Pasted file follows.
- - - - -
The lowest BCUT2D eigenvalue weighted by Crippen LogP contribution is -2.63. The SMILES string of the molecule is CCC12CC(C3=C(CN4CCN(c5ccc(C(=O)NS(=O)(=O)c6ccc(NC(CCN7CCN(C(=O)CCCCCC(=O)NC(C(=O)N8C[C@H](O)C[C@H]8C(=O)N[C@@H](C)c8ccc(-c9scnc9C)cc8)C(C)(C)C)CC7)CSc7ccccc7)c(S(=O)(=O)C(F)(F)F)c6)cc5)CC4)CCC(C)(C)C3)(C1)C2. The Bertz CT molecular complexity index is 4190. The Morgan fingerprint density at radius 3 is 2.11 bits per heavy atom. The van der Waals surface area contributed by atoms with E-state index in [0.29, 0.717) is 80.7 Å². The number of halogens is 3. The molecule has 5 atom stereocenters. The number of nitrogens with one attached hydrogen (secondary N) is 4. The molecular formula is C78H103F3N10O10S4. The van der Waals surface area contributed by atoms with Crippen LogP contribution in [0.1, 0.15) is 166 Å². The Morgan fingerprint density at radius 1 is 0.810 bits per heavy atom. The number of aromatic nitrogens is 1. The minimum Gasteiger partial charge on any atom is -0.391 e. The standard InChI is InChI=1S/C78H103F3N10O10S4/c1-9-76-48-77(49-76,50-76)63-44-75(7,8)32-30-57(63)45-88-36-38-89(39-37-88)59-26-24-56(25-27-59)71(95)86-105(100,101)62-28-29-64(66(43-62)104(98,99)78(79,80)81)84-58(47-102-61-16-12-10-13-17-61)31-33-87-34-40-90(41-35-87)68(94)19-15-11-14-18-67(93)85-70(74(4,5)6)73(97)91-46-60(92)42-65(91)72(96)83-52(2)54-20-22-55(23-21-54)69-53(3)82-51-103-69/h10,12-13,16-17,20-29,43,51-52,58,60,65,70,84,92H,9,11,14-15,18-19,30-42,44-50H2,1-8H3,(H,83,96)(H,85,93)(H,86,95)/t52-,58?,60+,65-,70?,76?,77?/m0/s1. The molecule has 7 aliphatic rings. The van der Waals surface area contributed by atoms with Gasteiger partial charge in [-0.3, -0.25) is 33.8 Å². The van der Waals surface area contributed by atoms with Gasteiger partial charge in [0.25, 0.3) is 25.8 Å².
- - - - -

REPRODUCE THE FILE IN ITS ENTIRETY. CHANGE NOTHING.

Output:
The lowest BCUT2D eigenvalue weighted by Crippen LogP contribution is -2.63. The SMILES string of the molecule is CCC12CC(C3=C(CN4CCN(c5ccc(C(=O)NS(=O)(=O)c6ccc(NC(CCN7CCN(C(=O)CCCCCC(=O)NC(C(=O)N8C[C@H](O)C[C@H]8C(=O)N[C@@H](C)c8ccc(-c9scnc9C)cc8)C(C)(C)C)CC7)CSc7ccccc7)c(S(=O)(=O)C(F)(F)F)c6)cc5)CC4)CCC(C)(C)C3)(C1)C2. The Bertz CT molecular complexity index is 4190. The Morgan fingerprint density at radius 3 is 2.11 bits per heavy atom. The van der Waals surface area contributed by atoms with E-state index in [0.29, 0.717) is 80.7 Å². The number of halogens is 3. The molecule has 5 atom stereocenters. The number of nitrogens with one attached hydrogen (secondary N) is 4. The molecular formula is C78H103F3N10O10S4. The van der Waals surface area contributed by atoms with Crippen LogP contribution in [0.1, 0.15) is 166 Å². The Morgan fingerprint density at radius 1 is 0.810 bits per heavy atom. The number of aromatic nitrogens is 1. The minimum Gasteiger partial charge on any atom is -0.391 e. The standard InChI is InChI=1S/C78H103F3N10O10S4/c1-9-76-48-77(49-76,50-76)63-44-75(7,8)32-30-57(63)45-88-36-38-89(39-37-88)59-26-24-56(25-27-59)71(95)86-105(100,101)62-28-29-64(66(43-62)104(98,99)78(79,80)81)84-58(47-102-61-16-12-10-13-17-61)31-33-87-34-40-90(41-35-87)68(94)19-15-11-14-18-67(93)85-70(74(4,5)6)73(97)91-46-60(92)42-65(91)72(96)83-52(2)54-20-22-55(23-21-54)69-53(3)82-51-103-69/h10,12-13,16-17,20-29,43,51-52,58,60,65,70,84,92H,9,11,14-15,18-19,30-42,44-50H2,1-8H3,(H,83,96)(H,85,93)(H,86,95)/t52-,58?,60+,65-,70?,76?,77?/m0/s1. The molecule has 7 aliphatic rings. The van der Waals surface area contributed by atoms with Gasteiger partial charge in [-0.3, -0.25) is 33.8 Å². The van der Waals surface area contributed by atoms with Gasteiger partial charge in [0.25, 0.3) is 25.8 Å².